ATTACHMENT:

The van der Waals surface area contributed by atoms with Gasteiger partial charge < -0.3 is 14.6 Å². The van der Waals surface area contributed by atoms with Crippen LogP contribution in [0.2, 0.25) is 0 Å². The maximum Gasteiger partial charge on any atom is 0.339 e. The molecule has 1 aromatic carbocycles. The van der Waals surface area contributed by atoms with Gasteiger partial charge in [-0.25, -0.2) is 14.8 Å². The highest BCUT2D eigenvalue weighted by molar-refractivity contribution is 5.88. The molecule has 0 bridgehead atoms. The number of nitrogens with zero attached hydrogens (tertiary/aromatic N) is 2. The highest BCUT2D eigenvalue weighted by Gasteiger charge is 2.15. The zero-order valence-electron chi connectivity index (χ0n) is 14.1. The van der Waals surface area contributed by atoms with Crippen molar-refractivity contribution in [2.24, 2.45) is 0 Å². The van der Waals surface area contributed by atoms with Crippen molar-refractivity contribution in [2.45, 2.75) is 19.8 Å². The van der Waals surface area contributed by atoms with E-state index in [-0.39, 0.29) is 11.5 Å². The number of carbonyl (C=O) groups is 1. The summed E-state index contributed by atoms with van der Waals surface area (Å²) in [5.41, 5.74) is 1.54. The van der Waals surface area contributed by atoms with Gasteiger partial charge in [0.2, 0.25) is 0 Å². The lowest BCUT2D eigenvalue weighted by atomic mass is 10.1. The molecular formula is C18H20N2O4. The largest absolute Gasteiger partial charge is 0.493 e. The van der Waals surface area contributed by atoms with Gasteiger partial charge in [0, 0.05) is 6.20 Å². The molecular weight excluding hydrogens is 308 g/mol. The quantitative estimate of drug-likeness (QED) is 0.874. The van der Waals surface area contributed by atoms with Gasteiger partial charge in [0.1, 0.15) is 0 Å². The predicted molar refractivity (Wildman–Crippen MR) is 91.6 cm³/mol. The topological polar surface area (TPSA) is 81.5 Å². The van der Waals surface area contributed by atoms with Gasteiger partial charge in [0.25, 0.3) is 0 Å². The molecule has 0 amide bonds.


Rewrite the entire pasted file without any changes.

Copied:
The van der Waals surface area contributed by atoms with Gasteiger partial charge < -0.3 is 14.6 Å². The van der Waals surface area contributed by atoms with Crippen LogP contribution in [0.2, 0.25) is 0 Å². The maximum Gasteiger partial charge on any atom is 0.339 e. The molecule has 1 aromatic carbocycles. The van der Waals surface area contributed by atoms with Gasteiger partial charge in [-0.25, -0.2) is 14.8 Å². The highest BCUT2D eigenvalue weighted by molar-refractivity contribution is 5.88. The molecule has 0 bridgehead atoms. The number of nitrogens with zero attached hydrogens (tertiary/aromatic N) is 2. The highest BCUT2D eigenvalue weighted by Gasteiger charge is 2.15. The zero-order valence-electron chi connectivity index (χ0n) is 14.1. The van der Waals surface area contributed by atoms with Crippen molar-refractivity contribution in [2.24, 2.45) is 0 Å². The van der Waals surface area contributed by atoms with Crippen molar-refractivity contribution in [2.45, 2.75) is 19.8 Å². The van der Waals surface area contributed by atoms with E-state index in [-0.39, 0.29) is 11.5 Å². The number of carbonyl (C=O) groups is 1. The summed E-state index contributed by atoms with van der Waals surface area (Å²) in [5.41, 5.74) is 1.54. The van der Waals surface area contributed by atoms with Gasteiger partial charge in [0.2, 0.25) is 0 Å². The lowest BCUT2D eigenvalue weighted by atomic mass is 10.1. The molecular formula is C18H20N2O4. The largest absolute Gasteiger partial charge is 0.493 e. The van der Waals surface area contributed by atoms with Gasteiger partial charge in [0, 0.05) is 6.20 Å². The molecular weight excluding hydrogens is 308 g/mol. The quantitative estimate of drug-likeness (QED) is 0.874. The van der Waals surface area contributed by atoms with Gasteiger partial charge in [0.1, 0.15) is 0 Å². The predicted molar refractivity (Wildman–Crippen MR) is 91.6 cm³/mol. The topological polar surface area (TPSA) is 81.5 Å². The van der Waals surface area contributed by atoms with Gasteiger partial charge in [0.25, 0.3) is 0 Å². The molecule has 0 amide bonds.